Advanced Vocabulary: Would You Get an A on This Test?
Don’t worry, it’s not really a test. You’d probably get 100 percent on this one, anyway.
However, if you’ve heard or read these words over the years, but were never quite sure of the definitions, this is your chance to move up to the advanced class.
- Anachronism: An error in chronology; a person or thing which seems to belong to a different period of time.
- Quixotic: Refers to the fictional character Don Quixote. An impulsive dreamer, foolishly idealistic.
- Hubris: Arrogance resulting from excessive pride or passion.
- Exacerbate: To make worse; increase the severity; aggravate.
- Insidious: Causing harm in a stealthy, gradual manner; sneaky, treacherous.
- Ubiquitous: Seeming to be everywhere at the same time; omnipresent.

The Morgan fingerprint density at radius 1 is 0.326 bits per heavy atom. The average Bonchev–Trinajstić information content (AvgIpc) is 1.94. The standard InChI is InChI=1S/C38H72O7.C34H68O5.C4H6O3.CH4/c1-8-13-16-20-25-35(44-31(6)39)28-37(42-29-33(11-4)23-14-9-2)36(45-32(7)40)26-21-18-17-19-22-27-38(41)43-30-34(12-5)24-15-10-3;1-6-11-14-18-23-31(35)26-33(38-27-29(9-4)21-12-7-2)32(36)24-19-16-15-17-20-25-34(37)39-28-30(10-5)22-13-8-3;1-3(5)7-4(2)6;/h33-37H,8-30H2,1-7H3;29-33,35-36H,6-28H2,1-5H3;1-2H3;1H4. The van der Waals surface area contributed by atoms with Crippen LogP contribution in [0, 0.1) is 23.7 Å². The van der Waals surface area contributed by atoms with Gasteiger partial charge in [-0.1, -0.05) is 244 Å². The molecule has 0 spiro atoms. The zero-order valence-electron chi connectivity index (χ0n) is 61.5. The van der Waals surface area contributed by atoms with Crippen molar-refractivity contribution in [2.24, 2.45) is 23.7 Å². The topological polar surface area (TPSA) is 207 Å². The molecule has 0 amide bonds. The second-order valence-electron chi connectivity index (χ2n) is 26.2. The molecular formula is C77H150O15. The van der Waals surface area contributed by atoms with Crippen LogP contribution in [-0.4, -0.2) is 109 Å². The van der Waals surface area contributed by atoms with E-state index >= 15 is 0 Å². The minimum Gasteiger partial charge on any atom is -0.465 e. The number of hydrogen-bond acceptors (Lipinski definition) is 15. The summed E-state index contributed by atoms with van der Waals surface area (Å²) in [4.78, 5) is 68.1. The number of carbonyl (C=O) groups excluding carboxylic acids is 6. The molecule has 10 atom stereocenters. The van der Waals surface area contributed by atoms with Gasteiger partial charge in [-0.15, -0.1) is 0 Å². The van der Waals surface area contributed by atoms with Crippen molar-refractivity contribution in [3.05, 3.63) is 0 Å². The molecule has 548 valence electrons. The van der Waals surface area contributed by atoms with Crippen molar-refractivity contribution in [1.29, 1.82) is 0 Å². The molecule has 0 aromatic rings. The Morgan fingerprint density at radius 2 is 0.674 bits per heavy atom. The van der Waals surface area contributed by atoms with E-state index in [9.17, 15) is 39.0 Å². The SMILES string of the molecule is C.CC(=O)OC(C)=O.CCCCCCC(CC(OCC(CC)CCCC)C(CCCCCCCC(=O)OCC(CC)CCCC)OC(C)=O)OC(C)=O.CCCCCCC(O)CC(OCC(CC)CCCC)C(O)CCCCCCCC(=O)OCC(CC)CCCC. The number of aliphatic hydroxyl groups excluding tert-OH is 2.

- Truculent: Fierce, cruel, harsh, mean, scathing.
- Eponymous: Relating to a person whose name becomes synonymous with a thing. Eponym refers to a real or imaginary person, after whom something has been named, as well as to the name itself. Proprietary eponyms are brand names that have come into general use (for example, Kleenex, Frisbee and Jello). An eponymous hero is the main character after whom a book was named. Don Quixote is the eponymous hero of Cervantes’ novel (see #2 above).
- Taciturn: Almost always quiet, not talkative, uncommunicative.
- Caveat: A warning.
- Conundrum: A puzzle or riddle, often with a pun as an answer.
- Minion: One who follows or serves a leader.
- Ephemeral: Short-lived, transient, something with a short life cycle. Lasting only one day (as some types of blooming flowers).
- Plethora: Excess, overabundance.
- Quintessential: Representing the perfect example of something. He was the considered the quintessential New Yorker.
- Mettle: A quality of good spirit, temperament, courage.
- Vociferous: Loud, noisy.
- Aberrant: Deviating from the ordinary; exceptional, abnormal.
- Venerable: Worthy of respect or reverence.
- Obsequious: Showing too much willingness to serve; fawning.